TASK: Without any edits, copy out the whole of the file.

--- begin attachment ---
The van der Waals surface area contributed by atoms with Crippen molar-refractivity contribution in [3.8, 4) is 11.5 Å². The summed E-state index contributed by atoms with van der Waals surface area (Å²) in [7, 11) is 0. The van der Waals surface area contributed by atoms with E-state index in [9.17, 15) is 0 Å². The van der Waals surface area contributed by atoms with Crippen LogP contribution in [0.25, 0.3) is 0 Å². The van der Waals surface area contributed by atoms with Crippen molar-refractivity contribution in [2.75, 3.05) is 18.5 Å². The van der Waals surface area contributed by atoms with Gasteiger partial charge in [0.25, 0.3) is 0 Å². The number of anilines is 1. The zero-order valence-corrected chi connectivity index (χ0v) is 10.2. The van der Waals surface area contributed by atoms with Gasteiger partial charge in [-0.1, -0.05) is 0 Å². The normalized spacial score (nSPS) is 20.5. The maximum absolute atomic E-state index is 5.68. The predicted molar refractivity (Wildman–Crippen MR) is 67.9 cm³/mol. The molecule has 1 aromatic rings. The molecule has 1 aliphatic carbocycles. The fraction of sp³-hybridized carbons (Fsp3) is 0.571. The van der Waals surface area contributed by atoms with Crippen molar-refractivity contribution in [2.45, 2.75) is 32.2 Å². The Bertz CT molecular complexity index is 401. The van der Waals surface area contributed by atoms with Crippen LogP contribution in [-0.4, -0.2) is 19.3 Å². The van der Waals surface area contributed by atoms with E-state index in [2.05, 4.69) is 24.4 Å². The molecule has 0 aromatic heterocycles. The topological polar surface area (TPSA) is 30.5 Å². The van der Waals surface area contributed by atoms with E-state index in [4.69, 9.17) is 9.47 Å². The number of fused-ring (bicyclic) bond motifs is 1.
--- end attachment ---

The van der Waals surface area contributed by atoms with Crippen molar-refractivity contribution in [3.8, 4) is 11.5 Å². The summed E-state index contributed by atoms with van der Waals surface area (Å²) in [7, 11) is 0. The van der Waals surface area contributed by atoms with E-state index in [9.17, 15) is 0 Å². The van der Waals surface area contributed by atoms with Crippen LogP contribution in [0.25, 0.3) is 0 Å². The van der Waals surface area contributed by atoms with Crippen molar-refractivity contribution in [2.75, 3.05) is 18.5 Å². The van der Waals surface area contributed by atoms with Gasteiger partial charge in [0.25, 0.3) is 0 Å². The number of anilines is 1. The zero-order valence-corrected chi connectivity index (χ0v) is 10.2. The van der Waals surface area contributed by atoms with Gasteiger partial charge in [-0.1, -0.05) is 0 Å². The normalized spacial score (nSPS) is 20.5. The maximum absolute atomic E-state index is 5.68. The predicted molar refractivity (Wildman–Crippen MR) is 67.9 cm³/mol. The molecule has 1 aromatic rings. The molecule has 1 aliphatic carbocycles. The fraction of sp³-hybridized carbons (Fsp3) is 0.571. The van der Waals surface area contributed by atoms with Crippen molar-refractivity contribution in [2.45, 2.75) is 32.2 Å². The Bertz CT molecular complexity index is 401. The van der Waals surface area contributed by atoms with Crippen LogP contribution in [-0.4, -0.2) is 19.3 Å². The van der Waals surface area contributed by atoms with E-state index in [2.05, 4.69) is 24.4 Å². The molecule has 0 aromatic heterocycles. The topological polar surface area (TPSA) is 30.5 Å². The van der Waals surface area contributed by atoms with E-state index in [4.69, 9.17) is 9.47 Å². The number of fused-ring (bicyclic) bond motifs is 1.